# Help me out

1. Jan 22, 2006

### Cyrus

say you have a beam like this
-------------------------------------|
-------------------------------------|
-------------------------------------V
=========================================|
*---------------------------------------------------|
-----------------------------------------------------|
*---------------------------------------------------|
=========================================|
Where the arrow is some downward acting force at any distance away from the end of the two *'s. The *'s represent bolts holding this thing in place. Each bolt is directly above the other bolt. If You sum the moments about a line in the vertical direction passing through both bolts, you will have a moment caused by the downard force times the distance to that line. But no counteracting moment???? Whats going on here? I know that the sum of the moments about any point must be zero. Isn't it true for any line as well?

Last edited: Jan 22, 2006
2. Jan 22, 2006

### Pyrrhus

The support you describe, Cyrus does it constraint traslational and rotational movement? If it does then there will be a counter moment on the FBD. I guess it depends on the application. Another way to see it, if that the bolts will have a force with an unknown direction, but since there are no axial forces acting on our beam both of the x components on the bolts will have opposite directions and same magnitud, thus forming the counter moment (couple) to oppose your applied force's moment. Of course in practice for a cantilever beam, the correct support is usually embedded (like a metallic plate bolted to a concrete plate).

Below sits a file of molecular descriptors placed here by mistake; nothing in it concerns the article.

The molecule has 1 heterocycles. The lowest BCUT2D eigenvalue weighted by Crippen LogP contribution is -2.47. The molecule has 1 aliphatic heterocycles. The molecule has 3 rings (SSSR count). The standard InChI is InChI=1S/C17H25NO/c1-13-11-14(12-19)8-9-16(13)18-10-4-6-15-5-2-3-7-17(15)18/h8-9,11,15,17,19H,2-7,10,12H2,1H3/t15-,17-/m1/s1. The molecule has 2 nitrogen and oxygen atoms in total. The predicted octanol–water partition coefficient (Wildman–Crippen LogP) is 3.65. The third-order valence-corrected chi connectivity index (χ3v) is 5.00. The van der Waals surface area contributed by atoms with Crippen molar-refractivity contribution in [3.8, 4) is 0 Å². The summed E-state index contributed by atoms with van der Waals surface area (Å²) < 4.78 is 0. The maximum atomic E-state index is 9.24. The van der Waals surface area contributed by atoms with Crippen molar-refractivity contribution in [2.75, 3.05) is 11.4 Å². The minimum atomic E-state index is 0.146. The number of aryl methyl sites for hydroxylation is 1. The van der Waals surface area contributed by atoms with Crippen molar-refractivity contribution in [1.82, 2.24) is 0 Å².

Last edited: Jan 22, 2006
3. Jan 22, 2006

### Cyrus

Well, what im saying is that it matters not. because any force acting on the bold will pass through the line, thus have ZERO lever arm, no matter WHAT direction they are in.

4. Jan 22, 2006

### Pyrrhus

Well the sum of moments equal 0 is only right about any point, what you mean is moment about an axis. Yes, if you take the moment of the forces acting on your beam with respect to the axis which goes throught both of the bolts, it will NOT BE ZERO, unless the force is parallel or intersects the axis. In your example your applied force will have a 0 moment about your chosen axis.

5. Jan 22, 2006

### Cyrus

Why, it is a distance of L away from the axis passing through the bolts. I did say line, btw.

Not true.

Last edited: Jan 22, 2006
6. Jan 22, 2006

### Pyrrhus

Because of the definition of Moment about an axis

$$M_{OL} = \vec{\lambda} \cdot \vec{r} \times \vec{F}$$

The lambda unit vector goes in direction of the axis up or down, and the position vector can come out of any point on the axis to the point of application on the force.

Last edited: Jan 22, 2006
7. Jan 22, 2006

### Pyrrhus

The moment will be 0, let's be rigorous (using standard axis), where the origin is just above the beam left upper surface and our x axis is the centroidal axis of the beam:

$$\vec{M}_{o} = -PL \vec{k}$$

Now if let's imagine the y-axis goes throught our both bolts centroids, then

$$\vec{\lambda}_{y} = \vec{j}$$

thus

$$M_{y} = \vec{j} \cdot -PL \vec{k} = 0$$

Last edited: Jan 23, 2006
8. Jan 22, 2006

### Cyrus

Huh? You are over complicating things. Look, just make an axis passing through both *'s. I dont care what you want to call that axis. Now take all the moments about that axis. That will be equal to the force, P, times the span of the beam, L, which is not zero.

9. Jan 22, 2006

### Cyrus

OHHHHHHHHHHHHHHHHHHHHHH. Yeah you are right. That force does not tend to rotate that beam ABOUT that axis. It tends to rotate it about an axis comming out of the computer screen. Im an idiot. I forgot about the precise defintion of that. Thank you oh wise one. What the F' was I smoking. Thats just sad.

10. Jan 23, 2006

### Pyrrhus

Don't worry, just thanks you didn't have this mental block on an exam.